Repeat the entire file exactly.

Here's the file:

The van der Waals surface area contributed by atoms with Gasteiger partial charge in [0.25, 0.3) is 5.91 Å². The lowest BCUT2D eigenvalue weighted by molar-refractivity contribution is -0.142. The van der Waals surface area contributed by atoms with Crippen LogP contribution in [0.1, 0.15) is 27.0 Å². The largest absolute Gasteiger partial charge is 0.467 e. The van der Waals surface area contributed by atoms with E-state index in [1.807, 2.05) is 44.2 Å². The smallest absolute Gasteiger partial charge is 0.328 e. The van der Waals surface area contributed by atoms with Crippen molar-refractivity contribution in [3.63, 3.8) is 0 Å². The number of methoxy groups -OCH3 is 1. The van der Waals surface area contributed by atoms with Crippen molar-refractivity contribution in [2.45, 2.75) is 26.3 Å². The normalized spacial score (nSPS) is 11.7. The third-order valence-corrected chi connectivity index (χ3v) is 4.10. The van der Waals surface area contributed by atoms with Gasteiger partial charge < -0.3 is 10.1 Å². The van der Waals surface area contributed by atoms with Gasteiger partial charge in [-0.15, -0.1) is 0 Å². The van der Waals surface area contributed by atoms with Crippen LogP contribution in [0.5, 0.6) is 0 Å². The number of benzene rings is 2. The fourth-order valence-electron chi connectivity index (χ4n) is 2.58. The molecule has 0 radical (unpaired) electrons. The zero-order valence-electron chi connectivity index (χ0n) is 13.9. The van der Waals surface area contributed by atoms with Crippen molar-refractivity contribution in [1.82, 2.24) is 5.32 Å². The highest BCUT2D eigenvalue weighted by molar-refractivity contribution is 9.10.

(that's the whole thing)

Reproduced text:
The van der Waals surface area contributed by atoms with Gasteiger partial charge in [0.25, 0.3) is 5.91 Å². The lowest BCUT2D eigenvalue weighted by molar-refractivity contribution is -0.142. The van der Waals surface area contributed by atoms with Crippen LogP contribution in [0.1, 0.15) is 27.0 Å². The largest absolute Gasteiger partial charge is 0.467 e. The van der Waals surface area contributed by atoms with E-state index in [1.807, 2.05) is 44.2 Å². The smallest absolute Gasteiger partial charge is 0.328 e. The van der Waals surface area contributed by atoms with Crippen molar-refractivity contribution in [3.63, 3.8) is 0 Å². The number of methoxy groups -OCH3 is 1. The van der Waals surface area contributed by atoms with Crippen molar-refractivity contribution in [2.45, 2.75) is 26.3 Å². The normalized spacial score (nSPS) is 11.7. The third-order valence-corrected chi connectivity index (χ3v) is 4.10. The van der Waals surface area contributed by atoms with Gasteiger partial charge < -0.3 is 10.1 Å². The van der Waals surface area contributed by atoms with Gasteiger partial charge in [-0.15, -0.1) is 0 Å². The van der Waals surface area contributed by atoms with Crippen LogP contribution in [0.5, 0.6) is 0 Å². The number of benzene rings is 2. The fourth-order valence-electron chi connectivity index (χ4n) is 2.58. The molecule has 0 radical (unpaired) electrons. The zero-order valence-electron chi connectivity index (χ0n) is 13.9. The van der Waals surface area contributed by atoms with Crippen molar-refractivity contribution in [1.82, 2.24) is 5.32 Å². The highest BCUT2D eigenvalue weighted by molar-refractivity contribution is 9.10.